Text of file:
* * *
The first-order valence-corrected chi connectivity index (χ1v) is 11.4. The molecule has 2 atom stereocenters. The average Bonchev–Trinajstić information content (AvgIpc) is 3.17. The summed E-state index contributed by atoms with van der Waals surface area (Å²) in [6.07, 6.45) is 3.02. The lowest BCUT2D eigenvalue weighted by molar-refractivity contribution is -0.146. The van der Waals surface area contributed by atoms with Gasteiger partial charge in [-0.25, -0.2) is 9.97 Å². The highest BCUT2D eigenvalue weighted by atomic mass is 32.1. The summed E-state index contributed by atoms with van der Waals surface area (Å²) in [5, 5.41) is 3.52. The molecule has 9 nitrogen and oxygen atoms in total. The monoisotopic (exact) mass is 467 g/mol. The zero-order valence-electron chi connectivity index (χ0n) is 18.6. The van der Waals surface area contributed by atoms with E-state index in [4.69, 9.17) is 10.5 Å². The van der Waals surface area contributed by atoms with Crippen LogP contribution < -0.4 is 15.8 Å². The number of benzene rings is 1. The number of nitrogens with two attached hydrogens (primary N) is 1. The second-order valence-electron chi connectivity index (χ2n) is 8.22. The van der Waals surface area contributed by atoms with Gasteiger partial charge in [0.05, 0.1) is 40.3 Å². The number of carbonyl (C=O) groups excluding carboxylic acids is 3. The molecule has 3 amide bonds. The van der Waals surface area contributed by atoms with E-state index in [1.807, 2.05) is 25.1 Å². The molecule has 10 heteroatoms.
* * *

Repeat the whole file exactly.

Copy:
The first-order valence-corrected chi connectivity index (χ1v) is 11.4. The molecule has 2 atom stereocenters. The average Bonchev–Trinajstić information content (AvgIpc) is 3.17. The summed E-state index contributed by atoms with van der Waals surface area (Å²) in [6.07, 6.45) is 3.02. The lowest BCUT2D eigenvalue weighted by molar-refractivity contribution is -0.146. The van der Waals surface area contributed by atoms with Gasteiger partial charge in [-0.25, -0.2) is 9.97 Å². The highest BCUT2D eigenvalue weighted by atomic mass is 32.1. The summed E-state index contributed by atoms with van der Waals surface area (Å²) in [5, 5.41) is 3.52. The molecule has 9 nitrogen and oxygen atoms in total. The monoisotopic (exact) mass is 467 g/mol. The zero-order valence-electron chi connectivity index (χ0n) is 18.6. The van der Waals surface area contributed by atoms with E-state index in [4.69, 9.17) is 10.5 Å². The van der Waals surface area contributed by atoms with Crippen LogP contribution < -0.4 is 15.8 Å². The number of benzene rings is 1. The number of nitrogens with two attached hydrogens (primary N) is 1. The second-order valence-electron chi connectivity index (χ2n) is 8.22. The van der Waals surface area contributed by atoms with Gasteiger partial charge in [0.05, 0.1) is 40.3 Å². The number of carbonyl (C=O) groups excluding carboxylic acids is 3. The molecule has 3 amide bonds. The van der Waals surface area contributed by atoms with E-state index in [1.807, 2.05) is 25.1 Å². The molecule has 10 heteroatoms.